Cervicogenic Headaches

Posted On: May 31, 2017

This is the eleventh case review from my past practice. I am Dr. David Johnson a chiropractor and physical therapist in Highland Park and Lake Bluff. I am the director of North Shore Spinal and Sports Rehabilitation. I have practiced chiropractic and physical therapy on Chicago’s North Shore for almost 30 years. I started as a chiropractor in Lake Forest, Il in 1987. I integrated physical therapy into my practice in 1990.

This is case of a 55 year-old woman complaining of chronic daily headaches. She had been diagnosed as having migraines and was taking a lot of over the counter medications as the triptans had not been developed yet. She did not get an aura or have any known triggers. The headaches would get severe enough to where she would have lay down, though I don’t think she was photophobic.

Interestingly enough she had been involved in a whiplash injury when she was in her twenties, where she injured her neck. She originally was from Europe and had been worked up and managed there.

Like many headache patients she did not have any neurologic signs. Her upper and lower extremity deep tendon reflexes were normal. She had no sensory changes and had good upper extremity strength. She did have limited and painful cervical ranges of motion.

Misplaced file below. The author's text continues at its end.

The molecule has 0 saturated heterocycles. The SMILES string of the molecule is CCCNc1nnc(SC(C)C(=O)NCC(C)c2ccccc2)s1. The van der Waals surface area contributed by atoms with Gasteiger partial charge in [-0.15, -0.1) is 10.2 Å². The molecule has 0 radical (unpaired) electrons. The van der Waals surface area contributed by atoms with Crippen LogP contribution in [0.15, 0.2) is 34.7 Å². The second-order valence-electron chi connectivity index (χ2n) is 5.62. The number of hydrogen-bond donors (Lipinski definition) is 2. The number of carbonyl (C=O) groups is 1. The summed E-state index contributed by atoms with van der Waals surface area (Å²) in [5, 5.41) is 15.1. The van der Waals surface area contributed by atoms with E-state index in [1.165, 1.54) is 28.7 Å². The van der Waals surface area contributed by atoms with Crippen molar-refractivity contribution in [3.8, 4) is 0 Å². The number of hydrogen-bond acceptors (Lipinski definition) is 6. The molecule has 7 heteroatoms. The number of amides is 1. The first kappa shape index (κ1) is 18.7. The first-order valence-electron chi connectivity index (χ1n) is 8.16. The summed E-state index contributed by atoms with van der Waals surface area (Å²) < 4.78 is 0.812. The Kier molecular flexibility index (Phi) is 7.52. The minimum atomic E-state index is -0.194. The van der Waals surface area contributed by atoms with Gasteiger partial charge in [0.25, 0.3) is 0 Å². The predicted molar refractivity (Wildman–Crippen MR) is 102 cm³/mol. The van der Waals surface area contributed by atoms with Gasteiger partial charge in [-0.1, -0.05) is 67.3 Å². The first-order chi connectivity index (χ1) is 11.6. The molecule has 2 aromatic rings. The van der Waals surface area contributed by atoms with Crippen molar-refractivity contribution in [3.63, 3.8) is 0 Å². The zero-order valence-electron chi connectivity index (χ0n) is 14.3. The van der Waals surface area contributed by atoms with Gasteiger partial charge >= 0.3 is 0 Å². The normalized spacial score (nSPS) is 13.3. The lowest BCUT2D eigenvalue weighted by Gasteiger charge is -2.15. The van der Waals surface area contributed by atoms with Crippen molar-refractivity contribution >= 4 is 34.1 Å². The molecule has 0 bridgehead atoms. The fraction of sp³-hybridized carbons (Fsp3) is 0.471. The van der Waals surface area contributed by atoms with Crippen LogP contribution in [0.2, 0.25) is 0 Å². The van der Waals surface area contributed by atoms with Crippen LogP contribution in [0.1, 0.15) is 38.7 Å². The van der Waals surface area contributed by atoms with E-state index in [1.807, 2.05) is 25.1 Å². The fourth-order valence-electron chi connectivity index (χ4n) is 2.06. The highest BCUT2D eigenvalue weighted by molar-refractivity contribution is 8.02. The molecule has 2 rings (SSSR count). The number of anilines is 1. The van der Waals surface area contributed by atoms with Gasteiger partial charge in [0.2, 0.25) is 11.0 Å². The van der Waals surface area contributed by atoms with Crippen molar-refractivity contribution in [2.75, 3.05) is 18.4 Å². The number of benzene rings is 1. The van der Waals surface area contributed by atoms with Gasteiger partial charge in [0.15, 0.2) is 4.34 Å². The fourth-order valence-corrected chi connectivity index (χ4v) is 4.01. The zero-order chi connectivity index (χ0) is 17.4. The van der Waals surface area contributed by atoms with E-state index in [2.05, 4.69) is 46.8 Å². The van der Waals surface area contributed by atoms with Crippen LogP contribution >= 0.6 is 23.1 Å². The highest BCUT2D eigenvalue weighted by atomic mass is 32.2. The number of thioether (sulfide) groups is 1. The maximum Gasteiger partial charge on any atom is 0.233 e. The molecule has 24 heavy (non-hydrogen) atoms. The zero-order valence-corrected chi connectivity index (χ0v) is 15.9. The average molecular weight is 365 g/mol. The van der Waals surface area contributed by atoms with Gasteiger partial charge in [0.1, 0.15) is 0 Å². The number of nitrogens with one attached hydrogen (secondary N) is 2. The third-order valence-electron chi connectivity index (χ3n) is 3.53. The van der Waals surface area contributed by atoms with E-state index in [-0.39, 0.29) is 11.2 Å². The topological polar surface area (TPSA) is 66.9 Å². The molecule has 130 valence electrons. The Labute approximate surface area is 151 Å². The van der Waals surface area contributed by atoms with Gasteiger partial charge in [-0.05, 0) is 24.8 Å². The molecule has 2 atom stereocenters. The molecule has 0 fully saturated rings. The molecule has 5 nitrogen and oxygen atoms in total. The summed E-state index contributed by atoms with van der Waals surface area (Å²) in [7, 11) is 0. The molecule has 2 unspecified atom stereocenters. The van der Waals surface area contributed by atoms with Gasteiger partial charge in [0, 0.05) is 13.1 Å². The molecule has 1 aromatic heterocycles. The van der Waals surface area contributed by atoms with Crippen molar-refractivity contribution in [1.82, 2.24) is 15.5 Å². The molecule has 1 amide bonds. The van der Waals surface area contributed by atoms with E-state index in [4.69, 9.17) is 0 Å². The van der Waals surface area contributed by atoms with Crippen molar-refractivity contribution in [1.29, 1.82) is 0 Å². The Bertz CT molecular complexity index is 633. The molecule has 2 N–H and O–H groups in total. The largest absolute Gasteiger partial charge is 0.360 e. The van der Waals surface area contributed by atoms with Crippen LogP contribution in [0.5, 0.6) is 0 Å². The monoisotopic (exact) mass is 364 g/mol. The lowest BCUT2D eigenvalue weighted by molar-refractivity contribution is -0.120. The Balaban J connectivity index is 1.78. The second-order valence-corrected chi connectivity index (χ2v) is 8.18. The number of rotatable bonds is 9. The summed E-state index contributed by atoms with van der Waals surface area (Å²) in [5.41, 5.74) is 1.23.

X-rays of her cervical spine revealed some degenerative disc disease with spondylosis (bone spurring) at C5/C6. This kind of degenerative change is common post whiplash injury.

I diagnosed her with cervicogenic headaches. Although in retrospect I could have called it a chronic whiplash related disorder as well, except that this phrase hadn’t been coined as of yet.

I proceeded to treat her with chiropractic manipulation, myofascial release and cervical spine exercises (range of motion, stretching and strengthening). She made an awesome recovery and got virtually headache free. It did take 3-4 months, but the treatment had long lasting effects.

Years later she came back to my clinic with temporal area headaches. She had tenderness over the temporal artery. I ran a sed rate and it was high. I diagnosed her this time with temporal arteritis and sent her to a rheumatologist colleague of mine, who placed her on an oral corticosteroid and she recovered again.

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